Figures published today from the 61 members of the Legacy Monitor Consortium, who account for more than half of the charity legacy market, show that they received a combined legacy income of £1.079bn, an increase of 4.6 per cent on the year to September 2012.
The three months to the end of September were also the sixth consecutive quarter that have shown a rise in legacy income, according to Legacy Foresight’s quarterly benchmarking bulletin.
Growth was boosted by all aspects of legacy giving, the bulletin says, with average values up across both residual and pecuniary bequests.
The average residual legacy, a gift of all or a percentage of someone’s estate after all debts and other bequests are made, was worth £53,600. Legacy Foresight says this was just below the peak of £53,800 before the economic downturn began in 2008.
But its bulletin notes that the average for residual legacies was skewed by a small number of very large bequests and a more typical residual legacy would be worth between £20,000 and £25,000.
Pecuniary legacies, gifts of a fixed sum of money, were worth an average of £3,490. Such cash gifts accounted for only 8 per cent of legacies.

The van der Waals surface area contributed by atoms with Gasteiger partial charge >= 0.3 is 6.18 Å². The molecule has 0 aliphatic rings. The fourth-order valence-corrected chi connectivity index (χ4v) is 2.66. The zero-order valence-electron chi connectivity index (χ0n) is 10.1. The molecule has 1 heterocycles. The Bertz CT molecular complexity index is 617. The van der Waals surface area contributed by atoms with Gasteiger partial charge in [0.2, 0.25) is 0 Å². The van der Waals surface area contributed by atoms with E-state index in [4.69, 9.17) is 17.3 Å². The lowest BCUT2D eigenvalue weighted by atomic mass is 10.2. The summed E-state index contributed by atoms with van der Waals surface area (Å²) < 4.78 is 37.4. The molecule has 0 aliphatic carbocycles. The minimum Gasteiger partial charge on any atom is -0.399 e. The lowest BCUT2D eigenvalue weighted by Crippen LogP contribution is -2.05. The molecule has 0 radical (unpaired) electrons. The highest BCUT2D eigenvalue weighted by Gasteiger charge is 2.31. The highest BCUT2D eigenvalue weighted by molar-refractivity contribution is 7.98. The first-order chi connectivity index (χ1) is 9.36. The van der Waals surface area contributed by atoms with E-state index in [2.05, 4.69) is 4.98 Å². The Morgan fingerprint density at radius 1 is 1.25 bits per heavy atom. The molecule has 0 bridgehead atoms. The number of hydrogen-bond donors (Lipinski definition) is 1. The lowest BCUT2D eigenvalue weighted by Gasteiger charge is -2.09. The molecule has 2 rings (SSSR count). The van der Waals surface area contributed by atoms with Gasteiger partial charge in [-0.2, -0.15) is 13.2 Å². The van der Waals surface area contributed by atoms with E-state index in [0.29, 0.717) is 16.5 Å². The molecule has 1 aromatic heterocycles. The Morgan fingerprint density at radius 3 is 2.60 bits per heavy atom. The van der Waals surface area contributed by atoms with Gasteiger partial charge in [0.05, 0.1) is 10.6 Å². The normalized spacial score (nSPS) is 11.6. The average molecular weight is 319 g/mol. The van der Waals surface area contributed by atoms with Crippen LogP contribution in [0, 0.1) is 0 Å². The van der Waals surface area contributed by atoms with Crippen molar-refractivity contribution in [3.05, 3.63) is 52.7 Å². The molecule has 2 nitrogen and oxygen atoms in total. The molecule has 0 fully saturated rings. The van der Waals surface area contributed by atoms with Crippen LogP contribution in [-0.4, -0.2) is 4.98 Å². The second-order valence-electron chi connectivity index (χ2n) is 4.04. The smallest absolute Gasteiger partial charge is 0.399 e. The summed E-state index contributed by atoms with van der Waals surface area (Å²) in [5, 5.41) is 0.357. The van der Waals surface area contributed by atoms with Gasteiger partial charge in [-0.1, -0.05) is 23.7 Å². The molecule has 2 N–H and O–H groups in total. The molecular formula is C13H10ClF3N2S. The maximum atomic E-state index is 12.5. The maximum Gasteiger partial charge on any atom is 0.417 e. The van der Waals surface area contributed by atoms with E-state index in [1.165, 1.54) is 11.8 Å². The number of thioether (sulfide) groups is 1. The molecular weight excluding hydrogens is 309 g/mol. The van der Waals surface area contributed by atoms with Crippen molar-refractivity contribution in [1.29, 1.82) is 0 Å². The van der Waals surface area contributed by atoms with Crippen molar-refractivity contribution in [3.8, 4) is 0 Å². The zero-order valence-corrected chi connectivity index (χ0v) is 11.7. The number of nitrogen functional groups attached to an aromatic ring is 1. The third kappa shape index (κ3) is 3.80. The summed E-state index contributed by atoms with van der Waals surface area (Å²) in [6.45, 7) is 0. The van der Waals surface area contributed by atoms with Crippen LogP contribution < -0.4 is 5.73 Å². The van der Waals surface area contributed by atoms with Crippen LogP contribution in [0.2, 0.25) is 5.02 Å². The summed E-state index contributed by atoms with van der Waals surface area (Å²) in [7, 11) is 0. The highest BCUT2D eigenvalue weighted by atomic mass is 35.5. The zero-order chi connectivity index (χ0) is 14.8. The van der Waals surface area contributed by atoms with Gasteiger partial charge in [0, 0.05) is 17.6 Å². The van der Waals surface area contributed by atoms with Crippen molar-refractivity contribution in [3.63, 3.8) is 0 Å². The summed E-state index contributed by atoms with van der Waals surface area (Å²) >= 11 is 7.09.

"Following a spate of positive economic indicators, the legacy market is expected to recover still further next year," the bulletin says.
"Legacy Foresight predicts that by 2017 the legacy market will have grown to £2.4bn – an increase of 15 per cent on 2012.
"However, after taking into account inflation forecasts (averaging almost 3 per cent per annum) the market will see no real growth over those five years, and will still be considerably below the pre-crunch market peak of 2006."
Legacy Foresight also publishes a Legacy Market Snapshot report, also released today, which looks at recent trends in gifts in wills.
Charities working in overseas development, environmental protection and medical conditions are seeing relatively fast growth in legacies, according to the report. Animal welfare and armed forces charities are also performing well, it says.
Disability, children’s and religious charities are lagging behind, and other health sectors such as hospices are also experiencing relatively slow growth, the report says.
The Legacy Market Snapshot predicts that things are starting to look up for legacy giving after five years "in the doldrums".
"The sheer size and accumulated wealth of the baby-boomer generation will ensure that the legacy market will grow from 2020 onwards," it says. It says the number of deaths will start to grow in 2017 and accelerate over the following decade to reach 623,000 a year by 2030 and 743,000 a year by 2050.